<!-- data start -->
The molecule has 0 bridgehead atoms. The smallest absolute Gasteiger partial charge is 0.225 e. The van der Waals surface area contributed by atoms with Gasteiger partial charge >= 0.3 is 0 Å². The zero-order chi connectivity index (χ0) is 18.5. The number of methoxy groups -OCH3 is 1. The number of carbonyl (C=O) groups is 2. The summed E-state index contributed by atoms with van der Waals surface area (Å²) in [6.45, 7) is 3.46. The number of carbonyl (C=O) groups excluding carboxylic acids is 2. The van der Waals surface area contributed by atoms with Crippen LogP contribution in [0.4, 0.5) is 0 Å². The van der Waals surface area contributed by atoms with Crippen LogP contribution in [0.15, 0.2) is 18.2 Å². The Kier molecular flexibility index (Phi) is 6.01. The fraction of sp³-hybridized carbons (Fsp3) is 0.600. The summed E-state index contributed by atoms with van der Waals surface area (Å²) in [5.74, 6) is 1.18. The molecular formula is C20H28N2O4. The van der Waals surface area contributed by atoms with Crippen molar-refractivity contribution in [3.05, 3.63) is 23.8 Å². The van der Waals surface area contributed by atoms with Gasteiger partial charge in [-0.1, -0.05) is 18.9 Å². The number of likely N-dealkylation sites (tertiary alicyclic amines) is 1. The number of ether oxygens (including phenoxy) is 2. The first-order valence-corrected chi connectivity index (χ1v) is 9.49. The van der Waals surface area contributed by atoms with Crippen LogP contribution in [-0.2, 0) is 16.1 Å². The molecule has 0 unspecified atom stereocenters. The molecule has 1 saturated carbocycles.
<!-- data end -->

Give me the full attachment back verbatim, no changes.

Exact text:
The molecule has 0 bridgehead atoms. The smallest absolute Gasteiger partial charge is 0.225 e. The van der Waals surface area contributed by atoms with Gasteiger partial charge >= 0.3 is 0 Å². The zero-order chi connectivity index (χ0) is 18.5. The number of methoxy groups -OCH3 is 1. The number of carbonyl (C=O) groups is 2. The summed E-state index contributed by atoms with van der Waals surface area (Å²) in [6.45, 7) is 3.46. The number of carbonyl (C=O) groups excluding carboxylic acids is 2. The van der Waals surface area contributed by atoms with Crippen LogP contribution in [0.4, 0.5) is 0 Å². The van der Waals surface area contributed by atoms with Crippen LogP contribution in [0.15, 0.2) is 18.2 Å². The Kier molecular flexibility index (Phi) is 6.01. The fraction of sp³-hybridized carbons (Fsp3) is 0.600. The summed E-state index contributed by atoms with van der Waals surface area (Å²) in [5.74, 6) is 1.18. The molecular formula is C20H28N2O4. The van der Waals surface area contributed by atoms with Crippen molar-refractivity contribution in [3.05, 3.63) is 23.8 Å². The van der Waals surface area contributed by atoms with Gasteiger partial charge in [-0.1, -0.05) is 18.9 Å². The number of likely N-dealkylation sites (tertiary alicyclic amines) is 1. The number of ether oxygens (including phenoxy) is 2. The first-order valence-corrected chi connectivity index (χ1v) is 9.49. The van der Waals surface area contributed by atoms with Crippen LogP contribution in [-0.2, 0) is 16.1 Å². The molecule has 0 unspecified atom stereocenters. The molecule has 1 saturated carbocycles.